For other programs that may be more progressive or attract a different type of audience, we’ve found that electronic communications work best. So we’re able to save money by not wasting money on the channels that aren’t working. And also being able to kind of redirect, in the departmental-level, any funds that might have been thrown away previously towards more strategic efforts.

4. Is there anything you’d like to add about basing marketing activities on metrics?

The main thing I’d really like to emphasis is planning. Planning ahead and taking a look at your audiences can make all the difference in the world. And being able to communicate to the right audiences through the right channels is really the best way to meet your enrollment goals.

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Readers Comments

Eugene Partnoy 2012/11/19 at 12:48 pm

The potential for customization (as discussed here, for example, letting students choose a preferred method of communication) in data-driven marketing is in my opinion its most important advantage. One interesting factor that data can really influence is timing; I mean this on multiple levels.

Firstly, timing your communications with a customer in regards to time of day; do they usually reply in the morning, afternoon, evening? When do they pick up the phone? When do they write emails?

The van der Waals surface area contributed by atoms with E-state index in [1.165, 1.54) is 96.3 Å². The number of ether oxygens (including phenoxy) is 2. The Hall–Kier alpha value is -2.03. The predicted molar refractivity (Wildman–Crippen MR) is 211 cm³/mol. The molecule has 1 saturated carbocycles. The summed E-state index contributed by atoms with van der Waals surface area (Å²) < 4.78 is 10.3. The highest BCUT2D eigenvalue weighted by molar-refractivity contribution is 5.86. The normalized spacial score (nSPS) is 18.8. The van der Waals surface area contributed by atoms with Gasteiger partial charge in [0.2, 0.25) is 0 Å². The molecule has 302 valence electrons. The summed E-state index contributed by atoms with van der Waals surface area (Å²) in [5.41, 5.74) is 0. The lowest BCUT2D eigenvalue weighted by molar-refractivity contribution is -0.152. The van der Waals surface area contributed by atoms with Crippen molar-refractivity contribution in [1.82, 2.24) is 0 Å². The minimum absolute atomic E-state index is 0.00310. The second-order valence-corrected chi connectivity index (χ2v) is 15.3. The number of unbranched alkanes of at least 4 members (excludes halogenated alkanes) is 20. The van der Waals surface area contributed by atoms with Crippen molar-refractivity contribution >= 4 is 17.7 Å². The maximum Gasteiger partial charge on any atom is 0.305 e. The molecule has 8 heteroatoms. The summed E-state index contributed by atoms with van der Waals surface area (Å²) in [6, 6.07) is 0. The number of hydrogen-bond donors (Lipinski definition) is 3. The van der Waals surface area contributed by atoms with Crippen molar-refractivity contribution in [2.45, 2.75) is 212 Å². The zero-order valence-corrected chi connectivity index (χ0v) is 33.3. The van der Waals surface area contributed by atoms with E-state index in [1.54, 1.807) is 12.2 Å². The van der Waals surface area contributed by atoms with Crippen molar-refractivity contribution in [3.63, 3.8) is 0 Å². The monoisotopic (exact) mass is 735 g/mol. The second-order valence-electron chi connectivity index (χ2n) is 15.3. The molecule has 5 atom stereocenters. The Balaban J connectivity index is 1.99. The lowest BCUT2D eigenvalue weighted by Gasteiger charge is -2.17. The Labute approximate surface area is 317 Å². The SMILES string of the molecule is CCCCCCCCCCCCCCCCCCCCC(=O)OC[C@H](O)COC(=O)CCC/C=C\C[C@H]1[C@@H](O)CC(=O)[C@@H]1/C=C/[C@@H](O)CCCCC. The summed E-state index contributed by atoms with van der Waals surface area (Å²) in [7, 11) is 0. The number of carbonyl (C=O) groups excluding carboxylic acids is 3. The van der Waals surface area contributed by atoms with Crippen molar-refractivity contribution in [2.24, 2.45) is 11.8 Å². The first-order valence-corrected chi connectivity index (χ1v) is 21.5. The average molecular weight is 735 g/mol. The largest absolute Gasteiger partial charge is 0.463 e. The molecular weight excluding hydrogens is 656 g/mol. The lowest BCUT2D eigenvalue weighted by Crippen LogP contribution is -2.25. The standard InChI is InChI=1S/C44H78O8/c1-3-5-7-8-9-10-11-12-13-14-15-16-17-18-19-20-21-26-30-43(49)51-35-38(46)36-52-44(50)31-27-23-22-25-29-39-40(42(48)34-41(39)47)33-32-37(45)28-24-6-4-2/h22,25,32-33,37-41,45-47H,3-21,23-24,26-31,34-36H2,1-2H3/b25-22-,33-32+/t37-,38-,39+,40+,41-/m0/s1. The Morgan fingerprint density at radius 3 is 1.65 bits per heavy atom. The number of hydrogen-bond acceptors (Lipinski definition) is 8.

Secondly, when will your potential customers be shopping around for programs or courses? What time of year? What month? What stage in their employer’s yearly cycle? It might even be sensitive to their particular profession or lifestyle.

These are just two very specific and I think fascinating ways that you can really hone in on who you are marketing to and how.

Rebecca Cruser 2012/11/19 at 3:32 pm

My opinion of data-driven marketing, as with any new, hugely hyped concept or product, is be cautious and take it with a grain of salt. Data can be eye-opening, but it can also make you blind to less quantifiable things that your marketing department may have been more sensitive to in the past. I do not agree with the idea that marketing is a science; people are measurable in certain ways, but there is a human element that eludes pigeonholing in all aspects of our world, and marketing is no exception.

I think data-driven marketing is wonderful and the potential is vast. It is already improving the experience of students and potential students, as increasingly they get what they want, when they want it and how they want it. I would just say, there is still room for intuition and creativity in marketing; don’t forget about that unquantifiable human element.